Thus, this technology presents itself as a new source of income for authors and creative industry players when they create works in the NFT format and market them in the virtual environment - from the granting of licenses - with the advantages of easy asset management and control over the remunerations for royalties, since the artists can automatically add royalties to the digital contracts signed when selling the assets. The advantage of this digital contract is that, as a rule, if the token is resold through a blockchain-enabled marketplace, the royalty payment will be made automatically without the need for any further action by the artist, however, some platforms require the token to have been resold "on-chain" by the same platform that created the NFT, to then offer the resale royalties to the artist. Also, automated distributions of resale royalties can be frustrated by transactions that occur outside of the blockchain.

Despite some benefits to authors, NFTs also carry some uncertainties regarding the author's rights, such as: issuing an NFT of a work without the author's permission; violating the terms of the license granted by NFT; issuing an NFT of an already licensed work and the extent of this license; enforcing the terms and conditions related to an NFT; observing the related rights and image rights of individuals who are exposed in work under the NFT format; among other concerns of authors and creators of NFTs.

Current challenges

Another questionable point of this technology is the environmental impact of the development and maintenance of NFTs since each blockchain network requires a large energy consumption for the continuous operation of the system's computers. In this aspect, entities involved with blockchain technology are working to create new solutions to reduce CO2 emissions.

Thus, it can be observed that the emergence of NFTs, although very recent, is already entailing the need for regulation of various matters on the subject, particularly in civil law - property and transactions -, tax law, environmental law and intellectual property law, specifical copyright.

The regulation of NFTs is not yet a reality and the Financial Action Task Force (FATF) recognizes that NFTs may create the risk of money laundering or terrorist financing crimes so that there is a reason to regulate them.

As part of the Digital Finance package of the European Commission, the "Markets in Crypto-Assets Regulation" (MiCA) is in preparation, which may cover non-fungible digital assets and will have a significant impact on the crypto-asset sector, not only at a European level, given the potential of these rules being followed by companies worldwide. The proposed definition for crypto assets being 'a digital representation of value or rights which may be transferred and stored electronically, using distributed ledger technology or similar technology' includes NFTs so that MiCA will generally apply to NFTs.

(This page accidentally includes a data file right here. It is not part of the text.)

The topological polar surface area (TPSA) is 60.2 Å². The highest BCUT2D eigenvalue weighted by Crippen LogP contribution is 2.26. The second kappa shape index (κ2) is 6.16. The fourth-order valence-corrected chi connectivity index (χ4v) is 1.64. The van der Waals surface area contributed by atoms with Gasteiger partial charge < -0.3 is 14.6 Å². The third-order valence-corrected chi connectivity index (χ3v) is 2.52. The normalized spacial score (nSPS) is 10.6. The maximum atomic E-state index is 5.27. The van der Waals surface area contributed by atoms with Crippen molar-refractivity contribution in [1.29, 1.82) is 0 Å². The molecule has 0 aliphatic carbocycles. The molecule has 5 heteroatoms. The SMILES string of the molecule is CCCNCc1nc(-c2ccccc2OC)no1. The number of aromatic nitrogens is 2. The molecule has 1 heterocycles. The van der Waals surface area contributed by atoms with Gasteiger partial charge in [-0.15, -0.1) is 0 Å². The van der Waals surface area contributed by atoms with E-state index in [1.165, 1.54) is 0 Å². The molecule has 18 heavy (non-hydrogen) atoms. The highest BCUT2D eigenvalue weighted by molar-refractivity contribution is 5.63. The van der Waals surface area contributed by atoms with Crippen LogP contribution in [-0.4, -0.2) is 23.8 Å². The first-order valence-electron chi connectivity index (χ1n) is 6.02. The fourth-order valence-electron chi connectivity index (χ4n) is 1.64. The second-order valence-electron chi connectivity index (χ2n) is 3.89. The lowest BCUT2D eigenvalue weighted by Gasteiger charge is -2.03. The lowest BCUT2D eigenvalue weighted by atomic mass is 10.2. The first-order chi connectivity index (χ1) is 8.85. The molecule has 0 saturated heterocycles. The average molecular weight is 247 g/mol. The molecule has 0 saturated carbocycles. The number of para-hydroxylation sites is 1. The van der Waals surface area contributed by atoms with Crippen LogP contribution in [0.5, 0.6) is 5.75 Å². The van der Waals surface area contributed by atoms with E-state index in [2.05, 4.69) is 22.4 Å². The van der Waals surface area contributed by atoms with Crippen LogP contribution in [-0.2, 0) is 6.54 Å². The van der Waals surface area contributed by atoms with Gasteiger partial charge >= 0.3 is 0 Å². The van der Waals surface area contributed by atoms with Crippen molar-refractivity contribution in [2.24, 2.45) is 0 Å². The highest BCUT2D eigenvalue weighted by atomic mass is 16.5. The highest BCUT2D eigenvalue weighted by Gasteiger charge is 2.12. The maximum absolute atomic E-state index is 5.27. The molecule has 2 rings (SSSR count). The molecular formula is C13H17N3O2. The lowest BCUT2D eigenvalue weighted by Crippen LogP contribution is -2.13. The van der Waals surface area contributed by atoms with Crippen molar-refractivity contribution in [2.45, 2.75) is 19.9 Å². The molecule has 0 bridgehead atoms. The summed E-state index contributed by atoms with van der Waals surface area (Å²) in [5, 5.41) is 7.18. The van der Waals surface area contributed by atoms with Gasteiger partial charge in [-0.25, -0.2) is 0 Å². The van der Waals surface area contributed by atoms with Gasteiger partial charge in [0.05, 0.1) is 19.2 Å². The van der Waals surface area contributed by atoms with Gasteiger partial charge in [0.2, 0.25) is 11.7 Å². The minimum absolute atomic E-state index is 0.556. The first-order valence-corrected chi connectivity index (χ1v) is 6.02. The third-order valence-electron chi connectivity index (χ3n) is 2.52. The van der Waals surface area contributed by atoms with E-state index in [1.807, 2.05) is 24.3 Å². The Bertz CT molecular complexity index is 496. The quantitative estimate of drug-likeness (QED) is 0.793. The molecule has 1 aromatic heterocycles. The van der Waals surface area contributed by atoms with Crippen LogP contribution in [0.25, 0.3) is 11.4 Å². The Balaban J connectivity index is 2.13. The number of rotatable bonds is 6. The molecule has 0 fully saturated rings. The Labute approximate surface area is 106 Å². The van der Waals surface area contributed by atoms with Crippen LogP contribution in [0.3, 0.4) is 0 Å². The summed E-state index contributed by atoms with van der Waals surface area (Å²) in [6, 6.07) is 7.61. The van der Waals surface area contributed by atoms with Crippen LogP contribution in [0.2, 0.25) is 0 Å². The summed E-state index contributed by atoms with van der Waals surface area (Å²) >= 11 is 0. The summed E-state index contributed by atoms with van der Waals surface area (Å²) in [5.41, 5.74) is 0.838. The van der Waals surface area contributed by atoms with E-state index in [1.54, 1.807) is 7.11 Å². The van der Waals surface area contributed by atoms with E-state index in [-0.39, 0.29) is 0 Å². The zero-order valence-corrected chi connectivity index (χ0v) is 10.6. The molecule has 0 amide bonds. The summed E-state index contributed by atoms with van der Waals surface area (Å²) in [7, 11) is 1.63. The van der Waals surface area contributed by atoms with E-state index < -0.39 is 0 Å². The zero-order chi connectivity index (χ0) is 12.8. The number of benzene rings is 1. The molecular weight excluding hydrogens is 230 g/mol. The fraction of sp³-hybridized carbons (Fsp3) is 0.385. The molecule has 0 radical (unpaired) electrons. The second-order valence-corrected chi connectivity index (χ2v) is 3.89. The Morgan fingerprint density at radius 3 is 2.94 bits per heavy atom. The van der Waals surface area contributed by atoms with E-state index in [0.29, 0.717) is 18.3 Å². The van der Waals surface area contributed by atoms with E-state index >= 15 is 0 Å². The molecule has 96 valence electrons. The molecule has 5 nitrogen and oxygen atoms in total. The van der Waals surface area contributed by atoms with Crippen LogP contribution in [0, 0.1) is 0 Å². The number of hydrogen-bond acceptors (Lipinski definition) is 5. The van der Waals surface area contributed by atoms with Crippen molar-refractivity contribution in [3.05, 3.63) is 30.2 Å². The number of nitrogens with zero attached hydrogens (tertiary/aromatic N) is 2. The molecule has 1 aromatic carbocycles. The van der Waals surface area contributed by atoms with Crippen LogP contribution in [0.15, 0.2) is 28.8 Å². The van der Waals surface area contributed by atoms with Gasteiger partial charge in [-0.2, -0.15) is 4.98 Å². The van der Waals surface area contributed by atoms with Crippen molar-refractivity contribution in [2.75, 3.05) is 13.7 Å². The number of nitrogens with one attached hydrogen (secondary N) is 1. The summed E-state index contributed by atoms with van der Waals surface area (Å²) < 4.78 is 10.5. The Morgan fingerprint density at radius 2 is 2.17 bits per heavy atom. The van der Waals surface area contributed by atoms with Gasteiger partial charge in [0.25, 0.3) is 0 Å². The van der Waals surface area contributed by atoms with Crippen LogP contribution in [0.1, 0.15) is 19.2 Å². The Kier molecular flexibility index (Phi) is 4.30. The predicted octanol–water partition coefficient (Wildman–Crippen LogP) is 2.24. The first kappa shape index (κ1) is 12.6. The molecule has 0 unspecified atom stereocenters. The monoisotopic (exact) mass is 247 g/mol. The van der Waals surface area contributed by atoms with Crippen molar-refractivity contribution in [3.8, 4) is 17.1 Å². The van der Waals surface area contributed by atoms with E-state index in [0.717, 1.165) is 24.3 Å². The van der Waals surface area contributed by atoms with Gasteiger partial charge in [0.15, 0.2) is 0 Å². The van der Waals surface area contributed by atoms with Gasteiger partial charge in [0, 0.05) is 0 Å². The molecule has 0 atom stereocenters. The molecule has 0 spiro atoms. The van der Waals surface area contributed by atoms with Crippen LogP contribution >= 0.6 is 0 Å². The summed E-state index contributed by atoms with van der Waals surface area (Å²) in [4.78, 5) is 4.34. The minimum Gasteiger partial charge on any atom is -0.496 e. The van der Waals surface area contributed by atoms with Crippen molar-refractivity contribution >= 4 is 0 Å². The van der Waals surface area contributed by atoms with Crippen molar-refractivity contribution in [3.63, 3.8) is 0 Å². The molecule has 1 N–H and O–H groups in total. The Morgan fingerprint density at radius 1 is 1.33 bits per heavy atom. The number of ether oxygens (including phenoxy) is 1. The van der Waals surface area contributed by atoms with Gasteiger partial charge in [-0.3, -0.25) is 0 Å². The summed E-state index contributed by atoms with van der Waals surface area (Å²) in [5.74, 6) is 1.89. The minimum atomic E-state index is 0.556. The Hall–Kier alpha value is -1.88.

The proposal for a Regulation of the European Parliament and of the Council on Markets in Crypto-assets, and amending Directive (EU) 2019/1937, was published by the European Commission in September 2020 and is pending of the joint adoption by the Council and the European Parliament – as a result of an ordinary legislative procedure. The last discussion within the Council was made through the Opinion of the European Data Protection Supervisor, in June of 2021, which made some recommendations to amend the proposal. The proposal has yet to reach the European Parliament to be approved.

The Commission's choice to propose to the MiCA the EU legal instrument of regulation means that, when entry into force, it will have general application, will be binding in their entirety and will be directly applicable in all EU member states – without needing to be transposed into national law.

However, regarding NFTs there is uncertainty about the MiCA's application because issuers of 'crypto assets that are unique and not fungible with other crypto assets – which would cover NFTs – are not required to publish a prospectus-like 'crypto-asset white paper'. Against the background that any public offering of an NFT would necessarily result in only one transaction, requiring a white paper would also appear disproportionate. In this sense, it seems that the MiCA does not apply specifically to NFTs, however, due to the growing importance of these tokens, there will be a need for this Regulation to define the rules for the use of this new technology soon.

The content of this article is intended to provide a general guide to the subject matter. Specialist advice should be sought about your specific circumstances.

The Interrelation Between NFTs And Copyright

European Union Intellectual Property

Contributor

Inventa is a leading Intellectual Property Law Firm, specialized in the protection and internationalization of trademarks, patents, industrial designs, copyright and domain names. With over 50 years of experience in Portugal, the European Union and all the African jurisdictions, Inventa has served thousands of clients holding large trademark and patent portfolios, and other entities dealing with R&D daily. Furthermore, our experience allows us to understand the caveats of the different industries since we maintain relationships with clients from different sectors, including food and beverages companies, communications, IT, pharmaceuticals, manufacturers, oil & gas companies, financial institutions, business services companies and more. Our headquarters are based in Lisbon, Portugal, and we also have offices in Angola, Mozambique, Nigeria, Cape Verde, Sao Tome, East Timor and Macao.